Although researchers are unsure of how they do it, antidepressants have been found to improve physical recovery after stroke for many patients. And the enhanced recovery appears to continue for nine months after the medication has been halted.
Researchers discovered both depressed and non-depressed stroke patients who received antidepressant medication had greater physical recovery after stroke than patients who received placebo.
In addition, the effect compared to placebo was observed even after controlling for patients’ age, total hours of rehabilitation therapy and initial severity of stroke.
Researchers say the intriguing aspect of the study is that physical improvements continued in patients even after they stop the medication.
“The findings of this study are important because they imply that early administration of an adjunctive medication, an antidepressant, might have an effect on improving outcomes independent of the medication’s actions on mood,” said Harold Adams, M.D.
“If future studies confirm our observation regarding the use of antidepressant medications as an ancillary therapy given to people with stroke, including those without depression, the public health impact could be huge.”
The study suggests that the antidepressant medication is doing something independent of treating depression that improves physical recovery from stroke.
Senior study author, Robert Robinson, M.D., notes that although the mechanisms underlying the effect are not yet known there is evidence that antidepressants can inhibit a type of inflammatory protein that is released in the brain during stroke, and can promote growth of new cells in specific parts of the brain.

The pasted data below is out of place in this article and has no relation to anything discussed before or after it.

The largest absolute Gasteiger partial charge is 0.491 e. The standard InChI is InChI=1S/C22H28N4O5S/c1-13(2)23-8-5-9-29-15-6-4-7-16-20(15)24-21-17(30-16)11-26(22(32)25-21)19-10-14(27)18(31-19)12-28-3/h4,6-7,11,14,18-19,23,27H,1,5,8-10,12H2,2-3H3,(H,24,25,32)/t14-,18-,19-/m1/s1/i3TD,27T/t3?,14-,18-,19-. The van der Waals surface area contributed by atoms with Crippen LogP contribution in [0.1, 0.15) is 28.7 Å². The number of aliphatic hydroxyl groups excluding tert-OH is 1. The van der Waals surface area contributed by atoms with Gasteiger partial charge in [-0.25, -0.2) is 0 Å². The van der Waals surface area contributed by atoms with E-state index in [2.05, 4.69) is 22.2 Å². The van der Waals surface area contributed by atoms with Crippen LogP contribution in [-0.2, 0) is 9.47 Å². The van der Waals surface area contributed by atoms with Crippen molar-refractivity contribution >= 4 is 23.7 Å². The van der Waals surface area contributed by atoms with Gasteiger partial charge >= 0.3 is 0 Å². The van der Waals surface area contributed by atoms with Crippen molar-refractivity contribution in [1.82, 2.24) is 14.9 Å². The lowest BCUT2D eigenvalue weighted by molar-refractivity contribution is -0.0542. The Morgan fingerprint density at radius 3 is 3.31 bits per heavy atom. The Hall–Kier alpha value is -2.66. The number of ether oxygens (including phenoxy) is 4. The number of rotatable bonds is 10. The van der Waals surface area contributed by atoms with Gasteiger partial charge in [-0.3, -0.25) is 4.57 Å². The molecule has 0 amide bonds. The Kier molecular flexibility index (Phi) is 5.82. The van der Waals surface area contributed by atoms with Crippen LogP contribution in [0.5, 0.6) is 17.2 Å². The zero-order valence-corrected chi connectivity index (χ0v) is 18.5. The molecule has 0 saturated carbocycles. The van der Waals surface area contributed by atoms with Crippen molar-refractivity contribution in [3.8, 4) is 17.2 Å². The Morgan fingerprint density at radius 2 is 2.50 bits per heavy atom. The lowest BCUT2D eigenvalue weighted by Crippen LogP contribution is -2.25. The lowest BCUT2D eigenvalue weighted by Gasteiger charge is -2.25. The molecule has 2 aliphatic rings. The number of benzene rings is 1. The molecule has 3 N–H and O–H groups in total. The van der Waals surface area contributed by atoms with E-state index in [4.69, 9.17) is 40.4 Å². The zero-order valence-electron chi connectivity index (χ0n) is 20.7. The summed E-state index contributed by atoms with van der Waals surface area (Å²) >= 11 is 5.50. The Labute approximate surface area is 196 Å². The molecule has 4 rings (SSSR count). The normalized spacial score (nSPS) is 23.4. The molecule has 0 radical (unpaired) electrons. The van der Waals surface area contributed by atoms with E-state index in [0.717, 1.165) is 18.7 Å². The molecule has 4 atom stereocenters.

“Our hypothesis is that the antidepressant medication is blocking the inflammatory proteins that inhibit cellular growth and that’s why you get the cellular growth in certain parts of the brain,” said Robinson.
“These new neurons may also explain why the improvement continues, because for a period of months and perhaps more than a year these cells continue to develop new connections, synapses and continue to grow and augment the recovery from the stroke that disrupted those motor neurons.”
Robinson acknowledged that the study’s relatively small size and similarities among the patient population limited how generalizable the results may be.
The team aims to validate the importance of their findings by testing the effect of antidepressants on physical recovery from stroke in a much larger and more diverse group of patients.
Source: University of Iowa Health Care